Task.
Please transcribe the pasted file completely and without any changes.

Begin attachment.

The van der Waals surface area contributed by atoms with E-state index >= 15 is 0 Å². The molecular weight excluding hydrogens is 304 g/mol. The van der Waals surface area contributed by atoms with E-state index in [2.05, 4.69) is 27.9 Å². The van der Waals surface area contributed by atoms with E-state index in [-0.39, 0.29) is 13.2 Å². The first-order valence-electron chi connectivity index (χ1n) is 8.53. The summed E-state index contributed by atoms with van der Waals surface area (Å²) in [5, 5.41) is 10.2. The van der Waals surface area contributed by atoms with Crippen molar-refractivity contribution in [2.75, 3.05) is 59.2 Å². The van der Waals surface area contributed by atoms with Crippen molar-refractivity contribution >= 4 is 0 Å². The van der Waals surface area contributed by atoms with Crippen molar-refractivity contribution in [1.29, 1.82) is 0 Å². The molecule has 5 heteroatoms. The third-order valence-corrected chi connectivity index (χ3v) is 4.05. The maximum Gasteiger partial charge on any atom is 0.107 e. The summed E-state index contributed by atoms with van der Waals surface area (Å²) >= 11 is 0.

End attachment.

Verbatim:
The van der Waals surface area contributed by atoms with E-state index >= 15 is 0 Å². The molecular weight excluding hydrogens is 304 g/mol. The van der Waals surface area contributed by atoms with E-state index in [2.05, 4.69) is 27.9 Å². The van der Waals surface area contributed by atoms with E-state index in [-0.39, 0.29) is 13.2 Å². The first-order valence-electron chi connectivity index (χ1n) is 8.53. The summed E-state index contributed by atoms with van der Waals surface area (Å²) in [5, 5.41) is 10.2. The van der Waals surface area contributed by atoms with Crippen molar-refractivity contribution in [2.75, 3.05) is 59.2 Å². The van der Waals surface area contributed by atoms with Crippen molar-refractivity contribution >= 4 is 0 Å². The van der Waals surface area contributed by atoms with Crippen molar-refractivity contribution in [1.29, 1.82) is 0 Å². The molecule has 5 heteroatoms. The third-order valence-corrected chi connectivity index (χ3v) is 4.05. The maximum Gasteiger partial charge on any atom is 0.107 e. The summed E-state index contributed by atoms with van der Waals surface area (Å²) >= 11 is 0.